July 15, 2020
Ransomware: A Cyber Threat
July 15, 2020
The immense damages and losses within cyberspace have caught the attention of many all over the globe. With the pandemic upon us, the tremendous shift to working online drastically increases the possibility of more severe incidents of cyberattacks. With so many questions and doubts settling inside many minds, it is time to answer them all. The initial question always comes down to one: What is a cyber attack? Let’s dive a little deeper into the technical aspect.
In simple terms, a cyber attack is a threat to your digital, even physical belongings. These attacks are rigorous steps taken with the motive to cause damage or bypass the security layers for a general-purpose of stealing something. These meticulous steps are acts by individuals or groups called “Threat Actors.” The ocean is big. It is now time to swim even further down.
The attacks that come into the picture are of several types, and each has its original purpose, which varies depending on the threat actor’s motive. These attacks are what we call “Cyber Threats” and comprise several types of threats, including Malware, Phishing, Ransomware, and Man in the Middle attacks (MITM). The one to pay the most attention to is perhaps the most common, even the most feared, cyber threat in the modern era: Ransomware. Time to answer all the questionable aspects.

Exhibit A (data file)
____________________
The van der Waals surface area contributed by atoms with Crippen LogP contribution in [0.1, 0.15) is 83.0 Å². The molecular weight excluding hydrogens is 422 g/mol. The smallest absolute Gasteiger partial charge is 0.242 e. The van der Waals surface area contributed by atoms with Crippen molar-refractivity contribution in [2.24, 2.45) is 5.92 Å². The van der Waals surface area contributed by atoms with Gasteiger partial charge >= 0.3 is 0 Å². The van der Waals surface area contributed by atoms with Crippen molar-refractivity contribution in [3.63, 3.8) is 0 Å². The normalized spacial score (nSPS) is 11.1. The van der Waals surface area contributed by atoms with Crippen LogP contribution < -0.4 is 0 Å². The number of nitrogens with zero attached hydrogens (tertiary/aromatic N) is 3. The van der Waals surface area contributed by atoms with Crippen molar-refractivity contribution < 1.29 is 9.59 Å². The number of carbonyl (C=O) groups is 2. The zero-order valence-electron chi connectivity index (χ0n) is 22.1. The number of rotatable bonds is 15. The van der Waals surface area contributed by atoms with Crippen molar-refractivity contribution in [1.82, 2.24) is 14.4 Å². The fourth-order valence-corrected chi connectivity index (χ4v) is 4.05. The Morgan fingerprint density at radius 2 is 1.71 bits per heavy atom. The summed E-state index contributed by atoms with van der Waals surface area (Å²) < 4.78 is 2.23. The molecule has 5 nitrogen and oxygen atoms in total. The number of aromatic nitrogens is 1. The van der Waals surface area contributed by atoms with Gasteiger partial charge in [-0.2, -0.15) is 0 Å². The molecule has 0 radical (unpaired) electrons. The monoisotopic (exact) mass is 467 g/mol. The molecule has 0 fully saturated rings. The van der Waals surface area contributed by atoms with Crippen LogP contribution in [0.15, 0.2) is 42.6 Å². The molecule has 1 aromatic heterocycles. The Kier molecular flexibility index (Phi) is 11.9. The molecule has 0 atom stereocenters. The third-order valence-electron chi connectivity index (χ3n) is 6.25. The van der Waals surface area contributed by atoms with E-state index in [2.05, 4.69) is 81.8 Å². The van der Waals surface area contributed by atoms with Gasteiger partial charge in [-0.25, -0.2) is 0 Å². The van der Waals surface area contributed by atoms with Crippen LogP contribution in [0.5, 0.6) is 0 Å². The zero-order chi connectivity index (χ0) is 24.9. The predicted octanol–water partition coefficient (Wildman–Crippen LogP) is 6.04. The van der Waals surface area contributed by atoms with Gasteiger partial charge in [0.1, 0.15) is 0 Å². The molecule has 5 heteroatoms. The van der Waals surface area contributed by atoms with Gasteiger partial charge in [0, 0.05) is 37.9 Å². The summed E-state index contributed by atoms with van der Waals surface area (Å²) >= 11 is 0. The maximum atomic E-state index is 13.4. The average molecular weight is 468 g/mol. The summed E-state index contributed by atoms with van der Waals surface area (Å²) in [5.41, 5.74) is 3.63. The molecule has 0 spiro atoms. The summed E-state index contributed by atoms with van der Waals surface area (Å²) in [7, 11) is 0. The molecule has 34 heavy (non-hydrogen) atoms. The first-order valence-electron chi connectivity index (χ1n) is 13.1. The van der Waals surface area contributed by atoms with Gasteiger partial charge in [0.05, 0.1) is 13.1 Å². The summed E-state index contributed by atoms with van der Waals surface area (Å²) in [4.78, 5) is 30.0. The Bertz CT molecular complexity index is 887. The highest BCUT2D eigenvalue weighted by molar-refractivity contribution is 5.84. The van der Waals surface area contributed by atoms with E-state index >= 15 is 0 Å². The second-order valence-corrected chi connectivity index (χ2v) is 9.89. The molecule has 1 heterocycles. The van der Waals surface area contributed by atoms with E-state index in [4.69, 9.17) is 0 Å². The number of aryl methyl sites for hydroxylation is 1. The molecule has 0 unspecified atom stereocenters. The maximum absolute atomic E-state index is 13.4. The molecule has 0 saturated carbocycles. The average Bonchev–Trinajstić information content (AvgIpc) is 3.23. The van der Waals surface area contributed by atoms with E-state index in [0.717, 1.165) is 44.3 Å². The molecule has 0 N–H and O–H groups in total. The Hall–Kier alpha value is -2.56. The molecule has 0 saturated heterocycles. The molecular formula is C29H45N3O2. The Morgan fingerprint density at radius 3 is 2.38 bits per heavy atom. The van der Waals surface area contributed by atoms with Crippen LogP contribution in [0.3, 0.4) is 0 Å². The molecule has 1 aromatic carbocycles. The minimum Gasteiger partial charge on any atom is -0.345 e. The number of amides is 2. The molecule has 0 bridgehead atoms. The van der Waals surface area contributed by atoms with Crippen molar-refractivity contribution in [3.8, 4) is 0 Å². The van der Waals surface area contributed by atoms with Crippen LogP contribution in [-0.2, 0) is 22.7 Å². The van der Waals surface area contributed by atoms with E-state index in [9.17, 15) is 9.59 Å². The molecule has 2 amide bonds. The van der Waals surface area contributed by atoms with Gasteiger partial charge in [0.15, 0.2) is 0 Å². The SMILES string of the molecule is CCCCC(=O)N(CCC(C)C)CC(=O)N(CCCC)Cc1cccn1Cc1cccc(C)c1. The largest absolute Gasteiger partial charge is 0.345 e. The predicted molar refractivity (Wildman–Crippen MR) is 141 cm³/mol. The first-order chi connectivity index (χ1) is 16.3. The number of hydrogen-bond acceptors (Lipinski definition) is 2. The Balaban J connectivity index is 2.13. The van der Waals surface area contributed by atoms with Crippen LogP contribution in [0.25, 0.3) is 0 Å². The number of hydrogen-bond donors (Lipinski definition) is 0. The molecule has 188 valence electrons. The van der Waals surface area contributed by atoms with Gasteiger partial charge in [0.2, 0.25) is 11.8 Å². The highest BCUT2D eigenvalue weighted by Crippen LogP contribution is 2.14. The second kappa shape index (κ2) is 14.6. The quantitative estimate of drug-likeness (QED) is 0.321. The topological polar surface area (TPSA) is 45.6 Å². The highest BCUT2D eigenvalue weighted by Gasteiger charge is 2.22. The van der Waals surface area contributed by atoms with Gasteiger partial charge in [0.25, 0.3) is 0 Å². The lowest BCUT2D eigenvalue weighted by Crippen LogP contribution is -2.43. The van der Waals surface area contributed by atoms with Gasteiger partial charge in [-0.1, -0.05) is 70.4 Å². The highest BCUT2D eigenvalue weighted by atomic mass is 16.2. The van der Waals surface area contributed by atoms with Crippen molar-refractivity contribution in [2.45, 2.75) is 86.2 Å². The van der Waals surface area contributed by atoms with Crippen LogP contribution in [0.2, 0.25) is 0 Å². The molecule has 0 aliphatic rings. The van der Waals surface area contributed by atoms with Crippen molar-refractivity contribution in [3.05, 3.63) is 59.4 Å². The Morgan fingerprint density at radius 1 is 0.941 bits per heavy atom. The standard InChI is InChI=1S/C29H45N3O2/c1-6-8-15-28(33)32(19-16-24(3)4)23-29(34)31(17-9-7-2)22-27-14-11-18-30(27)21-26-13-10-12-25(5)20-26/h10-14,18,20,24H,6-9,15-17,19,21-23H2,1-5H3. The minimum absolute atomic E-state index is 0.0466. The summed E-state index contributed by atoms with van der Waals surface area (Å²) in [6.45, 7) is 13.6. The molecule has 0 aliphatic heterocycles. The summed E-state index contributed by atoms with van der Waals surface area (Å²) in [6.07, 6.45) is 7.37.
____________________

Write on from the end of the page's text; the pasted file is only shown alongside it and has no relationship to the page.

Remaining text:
What is a Ransomware attack?
A ransomware attack is an imposition of purposefully designed or crafted code or software that takes control of a computer system, denying the system owner access to it. The ransomware typically corrupts the data stored within the system by encrypting it with multiple layers of encryption algorithms. With the owner unable to access the data, the threat actors move ahead and demand that the owners pay a certain amount of ransom through a secure payment gateway. The threat actors often prefer crypto-currency to be used for paying the ransom to prevent getting caught by law enforcement while promising the return of the data via a decryption key.
What is the scope of such an attack for the threat actor?
Cybersecurity proves to be a crucial aspect of the digital realm. The more secure technology gets, the more vulnerabilities appear. Threat actors exploit these vulnerabilities to their advantage. Since data is one of the most significant segments of anything in existence, the threat actors move into targeting the said data. Threat actors might join hands with rival firms with the motive of attacking to support the growth of their partners. But that is not always the end, because sometimes the actors take everything for themselves for financial gain. It would have been better if the original goal of stealing could stay until there only, but it is not happening. A lot of threat actors work with the sole agenda of either gaining political advantages or terrorism.
What are a few incidental ransomware and their damages?